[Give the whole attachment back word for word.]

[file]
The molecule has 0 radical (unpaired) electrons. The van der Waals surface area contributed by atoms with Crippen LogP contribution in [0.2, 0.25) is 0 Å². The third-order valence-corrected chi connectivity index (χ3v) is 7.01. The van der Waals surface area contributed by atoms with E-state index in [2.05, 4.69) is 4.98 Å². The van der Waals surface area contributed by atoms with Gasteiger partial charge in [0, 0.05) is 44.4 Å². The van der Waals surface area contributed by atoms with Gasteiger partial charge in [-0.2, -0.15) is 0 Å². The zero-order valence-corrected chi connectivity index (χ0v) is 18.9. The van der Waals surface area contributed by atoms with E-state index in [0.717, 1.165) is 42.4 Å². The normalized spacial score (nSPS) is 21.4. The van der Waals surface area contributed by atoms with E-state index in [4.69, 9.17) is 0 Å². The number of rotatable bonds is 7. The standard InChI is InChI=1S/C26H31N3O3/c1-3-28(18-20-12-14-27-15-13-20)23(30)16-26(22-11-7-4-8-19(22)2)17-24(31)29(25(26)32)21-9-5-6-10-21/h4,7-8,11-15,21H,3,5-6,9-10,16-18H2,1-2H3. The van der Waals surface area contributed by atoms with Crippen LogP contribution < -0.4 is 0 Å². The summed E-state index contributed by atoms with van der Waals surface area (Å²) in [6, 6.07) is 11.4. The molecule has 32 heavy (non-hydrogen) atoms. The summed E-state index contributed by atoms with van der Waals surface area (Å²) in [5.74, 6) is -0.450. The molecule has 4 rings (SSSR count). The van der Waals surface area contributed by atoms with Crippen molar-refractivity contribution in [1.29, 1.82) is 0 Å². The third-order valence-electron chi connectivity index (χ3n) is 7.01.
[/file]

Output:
The molecule has 0 radical (unpaired) electrons. The van der Waals surface area contributed by atoms with Crippen LogP contribution in [0.2, 0.25) is 0 Å². The third-order valence-corrected chi connectivity index (χ3v) is 7.01. The van der Waals surface area contributed by atoms with E-state index in [2.05, 4.69) is 4.98 Å². The van der Waals surface area contributed by atoms with Gasteiger partial charge in [0, 0.05) is 44.4 Å². The van der Waals surface area contributed by atoms with Gasteiger partial charge in [-0.2, -0.15) is 0 Å². The zero-order valence-corrected chi connectivity index (χ0v) is 18.9. The van der Waals surface area contributed by atoms with E-state index in [0.717, 1.165) is 42.4 Å². The normalized spacial score (nSPS) is 21.4. The van der Waals surface area contributed by atoms with E-state index in [4.69, 9.17) is 0 Å². The number of rotatable bonds is 7. The standard InChI is InChI=1S/C26H31N3O3/c1-3-28(18-20-12-14-27-15-13-20)23(30)16-26(22-11-7-4-8-19(22)2)17-24(31)29(25(26)32)21-9-5-6-10-21/h4,7-8,11-15,21H,3,5-6,9-10,16-18H2,1-2H3. The van der Waals surface area contributed by atoms with Crippen LogP contribution < -0.4 is 0 Å². The summed E-state index contributed by atoms with van der Waals surface area (Å²) in [6, 6.07) is 11.4. The molecule has 32 heavy (non-hydrogen) atoms. The summed E-state index contributed by atoms with van der Waals surface area (Å²) in [5.74, 6) is -0.450. The molecule has 4 rings (SSSR count). The van der Waals surface area contributed by atoms with Crippen molar-refractivity contribution in [1.29, 1.82) is 0 Å². The third-order valence-electron chi connectivity index (χ3n) is 7.01.